FSM: What impact is implementation having on industry thus far? Which parts of
FSMA implementation is the food industry struggling with the most?
DA: Struggles include how to employ an environmental management plan and
manage zone 1 testing (which is not required). Supply chain control is also proving
a struggle as is what to tell customers and what to demand of customers if the customer is controlling the risks.
JR: Food carriers, to some extent, have
been left out of food safety drives, while
farms, packers, processors, etc. have had
several years to upgrade their food safety
systems. This lag in experience with food
safety requirements has left some carriers
completely confused to the point that they
are doing what receivers define and require
to the exclusion of FSMA rules.
DB: The primary impact on local industry to date seems to be time spent in awareness and Preventive Controls-Qualified Individual (PCQI) training.
WC: FSMA has spurred a frenzy of activity within the regulated industry to get into
compliance. I find many firms are still in the process of trying to update their existing programs to meet the FSMA requirements. I’ve observed many struggling with
validation of their preventive controls, conversion of their existing HACCP plans to
risk-based preventive controls plans and their current procurement practices into a
compliant FSVP, or just determining whether they are subject to FSVP.
FSMA has had a positive impact also. There has been a tremendous infusion of
attention and resources allocated to training to meet the PCQI requirements that
state an individual must have the education, experience, or combination thereof
necessary to perform the tasks assigned for product safety. This is driven also by the
updated Current GMPs [Good Manufacturing Practices] that communicate FDA’s
training expectations. I have also observed increased attention to areas that previously lacked adequate support or oversight, such as sanitary transport and sanitation.
AS: Some of the FSMA elements that the food industry is struggling with include
laboratory analyses due to a limited number of available labs, identifying and organizing their programs (and the voluminous amount of data) in preparation for
the development of FSMA food safety plans, and getting overwhelmed by the large
number of “things to do” in order to pass future audits and inspections. As a result,
many small food industry establishments look to consultants to develop their FSMA
food safety plans so that they can remain available to manage the business. There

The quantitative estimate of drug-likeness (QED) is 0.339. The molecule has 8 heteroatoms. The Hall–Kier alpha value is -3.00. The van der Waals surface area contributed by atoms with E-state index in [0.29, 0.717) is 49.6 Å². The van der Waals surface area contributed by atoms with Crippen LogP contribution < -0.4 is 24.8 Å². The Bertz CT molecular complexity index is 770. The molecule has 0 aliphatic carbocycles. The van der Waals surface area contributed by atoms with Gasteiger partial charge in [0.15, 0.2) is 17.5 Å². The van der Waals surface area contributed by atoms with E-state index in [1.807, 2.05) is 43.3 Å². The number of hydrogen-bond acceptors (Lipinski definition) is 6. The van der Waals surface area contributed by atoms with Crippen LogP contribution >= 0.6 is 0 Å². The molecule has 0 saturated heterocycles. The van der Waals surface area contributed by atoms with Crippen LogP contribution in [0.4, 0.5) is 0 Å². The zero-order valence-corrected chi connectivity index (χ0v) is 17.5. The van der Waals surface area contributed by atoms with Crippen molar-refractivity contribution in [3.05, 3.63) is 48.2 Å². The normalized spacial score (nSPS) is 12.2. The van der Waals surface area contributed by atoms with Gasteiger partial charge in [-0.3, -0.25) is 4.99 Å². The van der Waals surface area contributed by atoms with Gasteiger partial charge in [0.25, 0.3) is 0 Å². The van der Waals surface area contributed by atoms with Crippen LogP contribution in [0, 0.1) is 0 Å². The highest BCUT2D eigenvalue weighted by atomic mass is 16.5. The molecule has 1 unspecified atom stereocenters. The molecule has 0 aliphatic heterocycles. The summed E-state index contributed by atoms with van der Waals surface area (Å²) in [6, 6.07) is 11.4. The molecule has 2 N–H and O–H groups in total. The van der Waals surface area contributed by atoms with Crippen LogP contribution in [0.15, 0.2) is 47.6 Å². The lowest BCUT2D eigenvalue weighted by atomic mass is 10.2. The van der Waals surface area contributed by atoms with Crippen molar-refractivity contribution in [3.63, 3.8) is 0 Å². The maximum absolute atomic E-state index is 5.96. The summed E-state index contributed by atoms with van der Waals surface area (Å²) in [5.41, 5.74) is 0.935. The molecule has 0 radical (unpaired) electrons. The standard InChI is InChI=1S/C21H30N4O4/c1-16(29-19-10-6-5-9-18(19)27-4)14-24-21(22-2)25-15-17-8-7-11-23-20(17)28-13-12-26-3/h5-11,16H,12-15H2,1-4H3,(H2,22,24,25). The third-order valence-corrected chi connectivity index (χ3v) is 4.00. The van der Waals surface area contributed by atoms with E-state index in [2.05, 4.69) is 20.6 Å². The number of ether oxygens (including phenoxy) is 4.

remains a lack of understanding and acceptance that the safety of the food they
produce precedes managing a food business. If the food they prepare is not safe, it is
not a food. If there is no safe food, there is no food to sell.
TK: I hear the industry struggles with FSMA transportation rules and their interpretation and implementation.
FSM: What is FDA’s stance on compliance via GFSI (Global Food Safety Initiative)
schemes at this stage of implementation? Is there sufficient training available for companies exporting to the U.S. to meet FSMA requirements?
DA: FDA seems to accept that meeting GFSI requirements puts a plant in a good
place regarding FSMA Preventive Con-
trols compliance. But having a GFSI
certification does not yet reduce the
likelihood of an FDA inspection. In
my view, the GFSI standards are very
similar to FSMA; where GFSI struggles
is auditor competency, and thus FDA
does not have as much confidence as
they could on a GFSI audit. There is
very little training available for foreign
firms, and that is not likely to change
due to resources.
JR: FDA seems to be somewhat incapable of competing with other compliance
approaches. They do not seem to be
getting the business-level and industry-wide buy-in that groups such as GFSI
DB: National regulatory agencies and
local trade associations have made efforts to ensure FSMA awareness on a
local basis. Most major exporters in Asia
have certifications under a GFSI program; therefore, they are mostly compliant with food safety plan requirements.
WC: FDA has contemplated use of
third-party audits, such as those benchmarked by GFSI, as part of its overall
compliance strategy, particularly to
foster compliance with the Produce
Safety rule; however, they have clearly
communicated that compliance to such
standards does not ensure full FSMA
compliance. The agency has stated in
many forums its intention to work with
the produce industry and other partners
to improve the rigor and reliability of
private audits. To this end, FDA has
held several public meetings and a 2-day
public hearing on the role of strategic
partnerships for improving the safety of
imported food where questions about
“FSMA brings enhanced risk-based HACCP
principles to all foods for a preventive, rather
than reactive, approach to food safety,”
–Dan Brooks, PCQI